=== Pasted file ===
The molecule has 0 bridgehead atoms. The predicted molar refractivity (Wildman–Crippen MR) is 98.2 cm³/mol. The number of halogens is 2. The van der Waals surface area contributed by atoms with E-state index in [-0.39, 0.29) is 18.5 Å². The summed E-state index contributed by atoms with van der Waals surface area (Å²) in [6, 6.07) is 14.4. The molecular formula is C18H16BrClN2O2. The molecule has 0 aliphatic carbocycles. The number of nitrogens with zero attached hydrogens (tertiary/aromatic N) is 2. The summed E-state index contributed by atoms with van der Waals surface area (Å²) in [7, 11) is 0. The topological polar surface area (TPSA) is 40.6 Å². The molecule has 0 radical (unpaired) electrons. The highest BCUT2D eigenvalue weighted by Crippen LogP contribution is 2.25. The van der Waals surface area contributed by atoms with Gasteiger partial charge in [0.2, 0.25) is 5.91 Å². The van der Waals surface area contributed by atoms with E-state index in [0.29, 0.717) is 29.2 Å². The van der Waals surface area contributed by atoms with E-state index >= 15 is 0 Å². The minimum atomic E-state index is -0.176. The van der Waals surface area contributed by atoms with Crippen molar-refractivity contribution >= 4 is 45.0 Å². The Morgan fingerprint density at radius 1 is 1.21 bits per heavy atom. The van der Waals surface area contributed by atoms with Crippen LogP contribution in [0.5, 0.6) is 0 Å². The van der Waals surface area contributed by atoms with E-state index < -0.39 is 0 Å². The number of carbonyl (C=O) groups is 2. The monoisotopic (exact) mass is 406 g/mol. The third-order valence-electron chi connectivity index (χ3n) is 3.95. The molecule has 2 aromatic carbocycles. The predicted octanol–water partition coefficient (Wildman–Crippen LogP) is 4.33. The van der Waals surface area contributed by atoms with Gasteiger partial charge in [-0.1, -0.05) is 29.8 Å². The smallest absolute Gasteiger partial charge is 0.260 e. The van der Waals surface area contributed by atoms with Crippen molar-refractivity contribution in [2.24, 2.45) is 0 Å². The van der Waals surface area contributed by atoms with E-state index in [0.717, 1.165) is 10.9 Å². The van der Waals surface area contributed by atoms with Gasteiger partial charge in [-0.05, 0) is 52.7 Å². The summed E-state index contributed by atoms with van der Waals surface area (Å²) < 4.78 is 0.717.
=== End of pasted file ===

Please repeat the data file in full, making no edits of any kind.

The molecule has 0 bridgehead atoms. The predicted molar refractivity (Wildman–Crippen MR) is 98.2 cm³/mol. The number of halogens is 2. The van der Waals surface area contributed by atoms with E-state index in [-0.39, 0.29) is 18.5 Å². The summed E-state index contributed by atoms with van der Waals surface area (Å²) in [6, 6.07) is 14.4. The molecular formula is C18H16BrClN2O2. The molecule has 0 aliphatic carbocycles. The number of nitrogens with zero attached hydrogens (tertiary/aromatic N) is 2. The summed E-state index contributed by atoms with van der Waals surface area (Å²) in [7, 11) is 0. The topological polar surface area (TPSA) is 40.6 Å². The molecule has 0 radical (unpaired) electrons. The highest BCUT2D eigenvalue weighted by Crippen LogP contribution is 2.25. The van der Waals surface area contributed by atoms with Gasteiger partial charge in [0.2, 0.25) is 5.91 Å². The van der Waals surface area contributed by atoms with E-state index in [0.29, 0.717) is 29.2 Å². The van der Waals surface area contributed by atoms with E-state index >= 15 is 0 Å². The minimum atomic E-state index is -0.176. The van der Waals surface area contributed by atoms with Crippen molar-refractivity contribution >= 4 is 45.0 Å². The Morgan fingerprint density at radius 1 is 1.21 bits per heavy atom. The van der Waals surface area contributed by atoms with Crippen LogP contribution in [0.5, 0.6) is 0 Å². The van der Waals surface area contributed by atoms with E-state index < -0.39 is 0 Å². The number of carbonyl (C=O) groups is 2. The monoisotopic (exact) mass is 406 g/mol. The third-order valence-electron chi connectivity index (χ3n) is 3.95. The molecule has 2 aromatic carbocycles. The predicted octanol–water partition coefficient (Wildman–Crippen LogP) is 4.33. The van der Waals surface area contributed by atoms with Gasteiger partial charge in [-0.1, -0.05) is 29.8 Å². The smallest absolute Gasteiger partial charge is 0.260 e. The van der Waals surface area contributed by atoms with Crippen molar-refractivity contribution in [2.24, 2.45) is 0 Å². The van der Waals surface area contributed by atoms with E-state index in [0.717, 1.165) is 10.9 Å². The van der Waals surface area contributed by atoms with Gasteiger partial charge in [-0.05, 0) is 52.7 Å². The summed E-state index contributed by atoms with van der Waals surface area (Å²) < 4.78 is 0.717.